Published on March 11, 2013
Close highway encounter on Highway 287 near Woodville. Read more...
Over 3000 North American reports of a large hair-covered bipedal animal resembling an upright gorilla have been recorded and reviewed. More importantly, over 100 different tracks attributed to such an animal have been cast and archived. At the same time, wildlife biologists and other zoologists continue to ignore this evidence and to reject papers on the subject submitted for presentation at professional conferences. This attitude of dismissal results from the ridicule and discredit heaped on the subject in the popular media coupled with the perceived unlikelihood of a large non-human primate occurring in North America.
The discovery of the sasquatch may be ‘premature’ in at least three ways: the animal resembles a bipedal ape, an anomaly in a mammal group that is perceived to be exclusively quadrupedal; its tracks resemble large versions of human tracks; and it occurs on the North American continent where no other non-human primates are known to occur. The possibility of such an animal existing anywhere — but especially in North America — apparently appears so preposterous as to be an affront to scientists. Nevertheless, the hypothesis that the sasquatch is an upright North American great ape remains the best explanation of the available evidence.
In 1958 a northern California road construction crew reported the overnight appearance of a number of large footprints resembling those of a giant human. Subsequent newspaper coverage included a photograph of a highway foreman holding a plaster cast of one of the 16-inch-long footprints. ‘Bigfoot’ was first used in print as the nickname for the creature whose tracks, although shaped like those of a human, were superhuman in size. For most North Americans, this marked the beginning of an ongoing controversy regarding the possible existence of a large humanlike primate on this continent.¹
Historical Accounts: Sasquatch Reports or Merely Myths?
Although not widely known, accounts of a giant human-shaped creature, and of the tracks associated with it, already existed in historical and anthropological literature. The historical accounts are of interest because they provide early examples of what are now regarded as sasquatch reports. Equally interesting are the expressions of doubt which continue to be associated with such reports today.
For example, as early as 1790, a Hudson’s Bay Company trader commented on the belief of the North Saskatchewan River Indians in a giant humanlike creature known to them as the windigo. He remarked that “they frequently persuade themselves that they see his track in the moss or snow . . .” (Umfreville, 1790).
Both the aboriginal belief in such creatures and the non-native disbelief are recorded in another account, that of a Methodist missionary to the Cree and Salteaux Indians of Lake Winnipeg in the province of Manitoba. In this account, Young (1893), wrote that:
Among the many errors and superstitions into which they have fallen is the belief in the existence of . . . gigantic creatures half satanic and half human, whom they represent as being of great size. . . . We found the Saulteux Indians especially living in dread of these imaginary monsters.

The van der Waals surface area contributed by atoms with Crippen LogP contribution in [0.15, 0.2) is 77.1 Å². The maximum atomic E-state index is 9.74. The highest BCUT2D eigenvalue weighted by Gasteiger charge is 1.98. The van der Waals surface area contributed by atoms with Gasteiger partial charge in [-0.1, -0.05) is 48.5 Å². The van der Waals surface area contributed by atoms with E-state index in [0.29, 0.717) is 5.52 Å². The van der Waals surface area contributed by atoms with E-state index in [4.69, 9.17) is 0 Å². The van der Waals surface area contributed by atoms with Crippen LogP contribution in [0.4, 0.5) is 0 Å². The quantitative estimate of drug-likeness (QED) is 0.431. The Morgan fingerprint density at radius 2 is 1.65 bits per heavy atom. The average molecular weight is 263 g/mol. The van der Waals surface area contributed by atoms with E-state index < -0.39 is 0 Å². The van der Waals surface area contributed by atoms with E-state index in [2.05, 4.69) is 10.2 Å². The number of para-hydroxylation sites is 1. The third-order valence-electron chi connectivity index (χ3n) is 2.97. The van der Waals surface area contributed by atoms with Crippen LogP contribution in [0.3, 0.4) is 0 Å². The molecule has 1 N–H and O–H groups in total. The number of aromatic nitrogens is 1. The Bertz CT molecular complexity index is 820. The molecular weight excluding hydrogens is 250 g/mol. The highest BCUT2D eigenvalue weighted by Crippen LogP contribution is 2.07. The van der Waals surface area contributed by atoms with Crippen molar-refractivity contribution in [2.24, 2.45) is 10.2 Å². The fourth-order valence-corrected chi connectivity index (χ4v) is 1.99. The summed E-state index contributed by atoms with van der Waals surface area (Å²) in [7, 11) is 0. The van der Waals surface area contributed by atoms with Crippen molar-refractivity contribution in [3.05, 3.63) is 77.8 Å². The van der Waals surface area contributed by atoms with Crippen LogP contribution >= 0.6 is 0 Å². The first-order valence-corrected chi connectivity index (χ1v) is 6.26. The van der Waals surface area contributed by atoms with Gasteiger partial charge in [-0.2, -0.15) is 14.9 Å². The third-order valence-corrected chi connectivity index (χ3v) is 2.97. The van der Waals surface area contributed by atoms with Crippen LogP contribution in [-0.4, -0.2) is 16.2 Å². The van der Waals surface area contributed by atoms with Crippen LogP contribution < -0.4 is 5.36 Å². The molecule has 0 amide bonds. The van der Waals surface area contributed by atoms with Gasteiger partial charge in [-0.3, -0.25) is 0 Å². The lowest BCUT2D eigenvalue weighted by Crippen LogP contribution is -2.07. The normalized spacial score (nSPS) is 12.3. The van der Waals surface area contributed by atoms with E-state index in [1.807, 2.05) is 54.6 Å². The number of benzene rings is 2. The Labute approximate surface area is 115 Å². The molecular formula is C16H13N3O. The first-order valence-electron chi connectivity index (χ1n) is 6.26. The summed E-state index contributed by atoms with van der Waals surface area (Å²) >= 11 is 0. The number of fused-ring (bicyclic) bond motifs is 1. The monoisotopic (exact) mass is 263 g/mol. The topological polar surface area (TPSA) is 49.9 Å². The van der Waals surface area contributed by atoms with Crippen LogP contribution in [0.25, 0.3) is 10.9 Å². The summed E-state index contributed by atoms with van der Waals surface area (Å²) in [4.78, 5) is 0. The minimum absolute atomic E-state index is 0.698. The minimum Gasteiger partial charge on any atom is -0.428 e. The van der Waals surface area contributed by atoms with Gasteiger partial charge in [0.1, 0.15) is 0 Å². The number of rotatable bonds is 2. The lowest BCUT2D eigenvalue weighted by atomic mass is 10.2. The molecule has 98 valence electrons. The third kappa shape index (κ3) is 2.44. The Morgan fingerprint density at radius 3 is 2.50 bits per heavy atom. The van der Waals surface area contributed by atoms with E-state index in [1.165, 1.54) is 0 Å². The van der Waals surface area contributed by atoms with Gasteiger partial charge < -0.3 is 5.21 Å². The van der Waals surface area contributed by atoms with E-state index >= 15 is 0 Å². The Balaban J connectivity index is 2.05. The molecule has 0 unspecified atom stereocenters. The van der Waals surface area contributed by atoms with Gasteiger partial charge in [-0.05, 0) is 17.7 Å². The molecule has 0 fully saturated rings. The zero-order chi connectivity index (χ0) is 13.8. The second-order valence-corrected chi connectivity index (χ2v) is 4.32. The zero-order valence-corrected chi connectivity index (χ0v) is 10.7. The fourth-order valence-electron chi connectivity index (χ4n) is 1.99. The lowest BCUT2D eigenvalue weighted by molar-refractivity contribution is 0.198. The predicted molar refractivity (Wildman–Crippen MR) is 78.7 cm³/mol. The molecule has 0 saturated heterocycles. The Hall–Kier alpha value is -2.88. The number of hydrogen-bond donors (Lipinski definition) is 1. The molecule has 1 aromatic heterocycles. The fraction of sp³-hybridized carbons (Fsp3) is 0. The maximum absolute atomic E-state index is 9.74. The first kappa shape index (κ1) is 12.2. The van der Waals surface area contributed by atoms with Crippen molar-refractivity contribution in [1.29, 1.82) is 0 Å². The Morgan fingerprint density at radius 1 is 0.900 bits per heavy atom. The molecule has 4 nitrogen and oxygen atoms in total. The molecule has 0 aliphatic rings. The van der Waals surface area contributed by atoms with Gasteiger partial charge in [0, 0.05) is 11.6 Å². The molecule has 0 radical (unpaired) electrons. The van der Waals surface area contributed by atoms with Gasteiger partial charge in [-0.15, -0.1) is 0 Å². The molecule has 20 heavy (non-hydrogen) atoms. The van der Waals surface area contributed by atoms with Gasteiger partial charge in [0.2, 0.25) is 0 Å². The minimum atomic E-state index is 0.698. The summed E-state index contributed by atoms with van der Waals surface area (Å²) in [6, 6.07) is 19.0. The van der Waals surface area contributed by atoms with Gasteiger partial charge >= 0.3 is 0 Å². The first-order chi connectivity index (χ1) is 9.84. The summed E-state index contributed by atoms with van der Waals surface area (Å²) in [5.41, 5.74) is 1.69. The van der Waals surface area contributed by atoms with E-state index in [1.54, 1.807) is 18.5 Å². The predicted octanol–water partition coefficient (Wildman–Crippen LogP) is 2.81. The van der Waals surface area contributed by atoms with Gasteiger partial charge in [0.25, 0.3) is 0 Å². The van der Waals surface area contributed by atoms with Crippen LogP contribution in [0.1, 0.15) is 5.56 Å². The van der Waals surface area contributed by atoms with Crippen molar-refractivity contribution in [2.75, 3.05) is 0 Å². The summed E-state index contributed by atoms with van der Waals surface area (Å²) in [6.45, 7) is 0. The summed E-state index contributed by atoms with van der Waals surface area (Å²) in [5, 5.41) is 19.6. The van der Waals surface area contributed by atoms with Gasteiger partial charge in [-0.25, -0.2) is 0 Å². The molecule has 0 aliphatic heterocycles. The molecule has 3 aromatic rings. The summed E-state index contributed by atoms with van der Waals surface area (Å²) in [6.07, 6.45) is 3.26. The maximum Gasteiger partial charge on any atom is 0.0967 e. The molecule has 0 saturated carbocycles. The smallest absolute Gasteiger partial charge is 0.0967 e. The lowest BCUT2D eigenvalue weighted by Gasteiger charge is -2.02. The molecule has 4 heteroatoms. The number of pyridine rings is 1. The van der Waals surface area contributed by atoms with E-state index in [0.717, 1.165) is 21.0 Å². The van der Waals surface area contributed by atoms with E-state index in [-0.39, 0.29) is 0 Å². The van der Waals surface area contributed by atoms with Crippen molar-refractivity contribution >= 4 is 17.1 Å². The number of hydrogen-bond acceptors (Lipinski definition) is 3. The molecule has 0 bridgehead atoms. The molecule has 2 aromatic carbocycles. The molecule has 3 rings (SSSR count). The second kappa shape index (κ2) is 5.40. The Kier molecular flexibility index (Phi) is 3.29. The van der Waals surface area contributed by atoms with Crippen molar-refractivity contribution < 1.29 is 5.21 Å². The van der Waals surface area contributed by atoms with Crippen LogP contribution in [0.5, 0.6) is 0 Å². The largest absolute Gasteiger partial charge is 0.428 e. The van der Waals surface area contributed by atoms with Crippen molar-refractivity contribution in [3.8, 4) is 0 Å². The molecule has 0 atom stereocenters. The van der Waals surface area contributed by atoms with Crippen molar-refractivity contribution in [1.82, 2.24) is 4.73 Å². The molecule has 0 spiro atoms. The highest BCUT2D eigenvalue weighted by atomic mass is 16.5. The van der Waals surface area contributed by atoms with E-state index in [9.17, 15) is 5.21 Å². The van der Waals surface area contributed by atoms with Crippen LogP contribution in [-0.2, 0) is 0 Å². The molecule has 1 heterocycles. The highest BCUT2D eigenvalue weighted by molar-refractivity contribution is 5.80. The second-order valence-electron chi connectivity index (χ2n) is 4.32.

Expressions of Ambivalence and Dismissal Regarding the Sasquatch as a Real Animal
Folklorist Carole Henderson interprets such ‘monsters’ as metaphorical in nature. While apparently agreeing with these authors in thinking that they are not real, Henderson (1976) nevertheless expresses some ambivalence:
The beasts represent the mystery, strength, and untamed nature of large parts of the Canadian west, especially British Columbia. . . . As this area moves fully into the twentieth century, becomes thoroughly ‘civilized’ and populated, the monsters may vanish. Then again, they may persist because they may really be there. . . .
After referring to accounts of common wildlife species recorded by Indians, she points out that:
Other animals, unknown to Europeans, have typically, though perhaps unjustifiably, been classified as mythical supernatural beings. It cannot be proven that the Indians themselves saw these creatures as mythical, but anthropologists and other scholars have generally considered them such. . . .
Marjorie Halpin, former director of the Museum of Anthropology at the University of British Columbia, is one example. Halpin notes that ”. . . hallucinatory experiences” are “experiences accepted as real by the experiencer but not shared with others.” She concludes that “as long as Sasquatch is a personal rather than a collectively-sanctioned experience it will remain hallucinatory as officially defined by Western culture” (Halpin, 1980: 211).
Referring to the apelike appearance of the sasquatch she writes that: “since . . . there is no category in Western culture for creatures who mediate the animalhuman realms, scientists have no category for the Sasquatch to exist in” (Halpin, 1980: 226). This idea that sasquatches are creatures who “mediate the animal-human realms” is a commonly-held view among cultural anthropologists. For example, Robert A. Brightman, professor of anthropology at the University of Wisconsin is quoted (Rath, 1985) as having studied reports of Bigfoot and as believing that these stories can be explained from a sociological standpoint:
Images like Bigfoot, images between humans and animals, seem to be common to people of all states of society. If it’s not universal, it’s close to universal. . . . [S]ociety may feel a need to separate itself from animals, so that we know we’re different. Creatures that merge the characteristics of man and animal let us define ourselves more clearly. The closer the creature comes, the more specific we can make the rules for being human.